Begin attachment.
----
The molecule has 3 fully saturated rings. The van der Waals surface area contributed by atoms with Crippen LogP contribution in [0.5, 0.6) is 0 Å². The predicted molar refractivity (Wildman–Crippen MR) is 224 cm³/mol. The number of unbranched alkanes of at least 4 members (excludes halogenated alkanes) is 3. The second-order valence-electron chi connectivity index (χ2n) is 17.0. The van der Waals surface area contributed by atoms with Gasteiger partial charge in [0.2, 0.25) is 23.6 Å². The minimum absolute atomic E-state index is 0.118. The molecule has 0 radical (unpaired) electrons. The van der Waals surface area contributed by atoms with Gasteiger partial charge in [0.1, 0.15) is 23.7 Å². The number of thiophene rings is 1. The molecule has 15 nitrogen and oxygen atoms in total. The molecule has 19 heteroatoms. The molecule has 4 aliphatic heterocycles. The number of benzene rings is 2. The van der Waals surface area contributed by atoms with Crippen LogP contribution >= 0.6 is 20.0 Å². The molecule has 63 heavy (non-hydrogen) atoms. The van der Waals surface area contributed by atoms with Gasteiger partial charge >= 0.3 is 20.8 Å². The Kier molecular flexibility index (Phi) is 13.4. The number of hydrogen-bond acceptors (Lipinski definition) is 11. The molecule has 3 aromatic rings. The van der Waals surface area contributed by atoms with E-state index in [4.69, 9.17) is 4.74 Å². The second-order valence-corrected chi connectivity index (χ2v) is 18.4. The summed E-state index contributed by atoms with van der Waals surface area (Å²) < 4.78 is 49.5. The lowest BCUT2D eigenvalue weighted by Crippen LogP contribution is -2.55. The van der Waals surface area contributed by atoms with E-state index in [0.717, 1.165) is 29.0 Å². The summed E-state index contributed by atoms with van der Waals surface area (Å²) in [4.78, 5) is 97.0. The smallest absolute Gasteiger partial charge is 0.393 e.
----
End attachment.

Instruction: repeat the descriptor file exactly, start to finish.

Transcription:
The molecule has 3 fully saturated rings. The van der Waals surface area contributed by atoms with Crippen LogP contribution in [0.5, 0.6) is 0 Å². The predicted molar refractivity (Wildman–Crippen MR) is 224 cm³/mol. The number of unbranched alkanes of at least 4 members (excludes halogenated alkanes) is 3. The second-order valence-electron chi connectivity index (χ2n) is 17.0. The van der Waals surface area contributed by atoms with Gasteiger partial charge in [0.2, 0.25) is 23.6 Å². The minimum absolute atomic E-state index is 0.118. The molecule has 0 radical (unpaired) electrons. The van der Waals surface area contributed by atoms with Gasteiger partial charge in [0.1, 0.15) is 23.7 Å². The number of thiophene rings is 1. The molecule has 15 nitrogen and oxygen atoms in total. The molecule has 19 heteroatoms. The molecule has 4 aliphatic heterocycles. The number of benzene rings is 2. The van der Waals surface area contributed by atoms with Crippen LogP contribution >= 0.6 is 20.0 Å². The molecule has 63 heavy (non-hydrogen) atoms. The van der Waals surface area contributed by atoms with Gasteiger partial charge >= 0.3 is 20.8 Å². The Kier molecular flexibility index (Phi) is 13.4. The number of hydrogen-bond acceptors (Lipinski definition) is 11. The molecule has 3 aromatic rings. The van der Waals surface area contributed by atoms with E-state index in [4.69, 9.17) is 4.74 Å². The second-order valence-corrected chi connectivity index (χ2v) is 18.4. The summed E-state index contributed by atoms with van der Waals surface area (Å²) < 4.78 is 49.5. The lowest BCUT2D eigenvalue weighted by Crippen LogP contribution is -2.55. The van der Waals surface area contributed by atoms with E-state index in [0.717, 1.165) is 29.0 Å². The summed E-state index contributed by atoms with van der Waals surface area (Å²) in [4.78, 5) is 97.0. The smallest absolute Gasteiger partial charge is 0.393 e.